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Disaster relief 



Two major disasters have struck in wide swaths of the Southern region. Both have wrought havoc with the economy, ruined people’s lives and caused mass exodus of people and resources.

One took place over several hours and provoked a national outpouring of sympathy and demand for rebuilding and social justice. The other has been going on for decades and gets little in the way of attention and assistance.

It’s understandable why the devastation caused by Hurricane Katrina has concentrated so much concern for relief efforts in New Orleans and surrounding Gulf Coast areas. The disaster was dramatic in its scope and speed, with its physical impact and the victims’ desperation conveyed instantly through the media.

But although the pace of destruction has been slower, an almost identical set of circumstances exists in the Mississippi Delta region that encompasses about half of Arkansas. Its slow march is no less brutal to those who endure it, but they suffer out of the spotlight, with no urgent call to confront their plight.

Consider the income levels there, which are among the lowest in the nation. Think about the out-migration, especially among the black population, which has continued steadily for 40 years. Examine the infrastructure and housing, which are in decay. In these ways it is no different than New Orleans, except the collapse didn’t happen overnight and fewer people remember what the area was like before its decline.

Since many people do not seem to comprehend the immense scale of the challenges facing the Delta, its advocates need to take bold and dramatic action.

Earlier this week, a group called the Mississippi Delta Grassroots Caucus gathered at the state Capitol to call for the formation of an official congressional caucus that could bring more federal funding to the region. They talked about the need for a new interstate corridor and proposed increasing the budget of the Delta Regional Authority to $30 million.

Those are worthy goals, but $30 million is a drop in the bucket compared to what it will take to revive the Delta. For instance, the congressional legislation responding to Hurricane Katrina proposes over $19 billion for relief to the affected areas. And billions more has already been donated to charities that will assist with the rebuilding there.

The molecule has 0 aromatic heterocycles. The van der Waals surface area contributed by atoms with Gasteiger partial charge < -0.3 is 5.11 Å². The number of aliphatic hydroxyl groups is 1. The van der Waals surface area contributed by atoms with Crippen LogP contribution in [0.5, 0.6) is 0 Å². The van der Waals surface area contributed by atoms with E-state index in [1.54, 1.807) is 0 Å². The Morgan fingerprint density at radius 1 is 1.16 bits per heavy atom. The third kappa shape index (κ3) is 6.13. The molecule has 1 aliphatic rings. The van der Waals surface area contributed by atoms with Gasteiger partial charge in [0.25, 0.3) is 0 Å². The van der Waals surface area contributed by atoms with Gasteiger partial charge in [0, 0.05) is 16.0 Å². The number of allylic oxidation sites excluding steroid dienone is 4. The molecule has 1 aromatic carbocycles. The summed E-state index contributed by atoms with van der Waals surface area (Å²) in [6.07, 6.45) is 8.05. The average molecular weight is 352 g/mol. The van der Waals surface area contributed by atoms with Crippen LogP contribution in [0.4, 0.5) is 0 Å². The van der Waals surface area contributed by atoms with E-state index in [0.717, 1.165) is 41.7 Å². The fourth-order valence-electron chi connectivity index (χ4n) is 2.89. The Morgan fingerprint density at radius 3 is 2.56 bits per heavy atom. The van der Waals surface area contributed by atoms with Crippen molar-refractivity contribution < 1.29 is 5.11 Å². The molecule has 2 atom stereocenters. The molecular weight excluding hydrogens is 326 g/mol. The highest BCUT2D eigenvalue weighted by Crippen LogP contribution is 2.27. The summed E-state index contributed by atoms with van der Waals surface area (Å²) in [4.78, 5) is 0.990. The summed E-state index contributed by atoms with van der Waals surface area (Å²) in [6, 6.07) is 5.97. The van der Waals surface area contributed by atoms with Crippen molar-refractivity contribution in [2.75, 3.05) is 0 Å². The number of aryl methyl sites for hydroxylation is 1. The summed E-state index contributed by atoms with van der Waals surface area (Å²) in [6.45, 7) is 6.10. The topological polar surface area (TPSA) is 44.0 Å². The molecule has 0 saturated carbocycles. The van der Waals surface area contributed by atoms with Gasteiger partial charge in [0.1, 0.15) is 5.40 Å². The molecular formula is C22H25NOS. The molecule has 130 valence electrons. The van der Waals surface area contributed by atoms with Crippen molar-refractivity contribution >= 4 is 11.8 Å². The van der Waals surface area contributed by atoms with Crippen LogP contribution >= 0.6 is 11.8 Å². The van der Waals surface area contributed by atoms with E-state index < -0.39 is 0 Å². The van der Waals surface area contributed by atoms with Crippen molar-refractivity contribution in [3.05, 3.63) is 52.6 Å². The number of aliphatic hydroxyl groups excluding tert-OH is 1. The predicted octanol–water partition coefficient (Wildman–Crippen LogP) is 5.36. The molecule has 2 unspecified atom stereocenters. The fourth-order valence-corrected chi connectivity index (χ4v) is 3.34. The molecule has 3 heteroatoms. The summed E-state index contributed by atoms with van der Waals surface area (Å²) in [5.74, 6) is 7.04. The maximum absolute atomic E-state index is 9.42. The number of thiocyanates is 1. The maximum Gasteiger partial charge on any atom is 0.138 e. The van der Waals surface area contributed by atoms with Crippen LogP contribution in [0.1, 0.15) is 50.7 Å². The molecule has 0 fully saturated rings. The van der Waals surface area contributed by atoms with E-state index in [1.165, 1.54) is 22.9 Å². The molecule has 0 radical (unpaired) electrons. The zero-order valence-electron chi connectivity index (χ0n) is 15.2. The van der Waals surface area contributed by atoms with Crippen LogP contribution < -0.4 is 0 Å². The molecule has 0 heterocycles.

That’s a better indication of what the Delta needs, but since it will never be able to secure that kind of money through tax dollars or charitable giving, its leaders need an imaginative plan to attract a comparable level of investment.

If that sounds far-fetched, it may help to know that it’s been done before. In the early 1950s, academic and business leaders in North Carolina started talking about creating a research park in the general vicinity of Raleigh, Durham and Chapel Hill. It must have seemed like a crazy idea at the time, considering North Carolina’s reputation as a cutting-edge academic and research center was, well, about like Arkansas’s is now.

But the visionaries assembled about 4,000 acres of land and formed a non-profit foundation to begin research and recruit companies to the park, which became known as the Research Triangle. IBM arrived in 1965, which was a tremendous coup, considering it was pioneering computing technology at the time. Over several more years, pharmaceutical companies came, followed by biotechnology firms and assorted laboratories.

UNC and Duke were not considered great schools in the 1950s, but the evolution of the Research Triangle has propelled them into the top tier of universities. A sleepy Southern area turned into a progressive and prosperous region. And all because a few dreamers acted on an innovative impulse.

It’s not difficult to envision a similar transformation in the Delta. There is ample land and an impressive network of universities and community colleges to anchor a high-tech corridor. Real estate costs continue to rise in major metropolitan areas, which may make start-up companies and their young employees more vulnerable to a recruitment pitch. Advances in communication and transportation have made it more feasible than ever for business to be conducted away from big cities — certainly more feasible than it was in the 1960s.

Such a plan would be the massive kick-start the Delta needs, similar to how the Clinton Presidential Center landed on a piece of neglected land and revitalized a entire neighborhood, stimulating Little Rock’s ongoing economic, cultural and civic development. And that project had its doubters, too.

If New Orleans and the Gulf Coast can recover from Katrina, the Delta can chart a course out of its own dramatic disaster. But its leaders need to dream as big as the problems they face and then grab the world by the collar and say, “We have a plan.”


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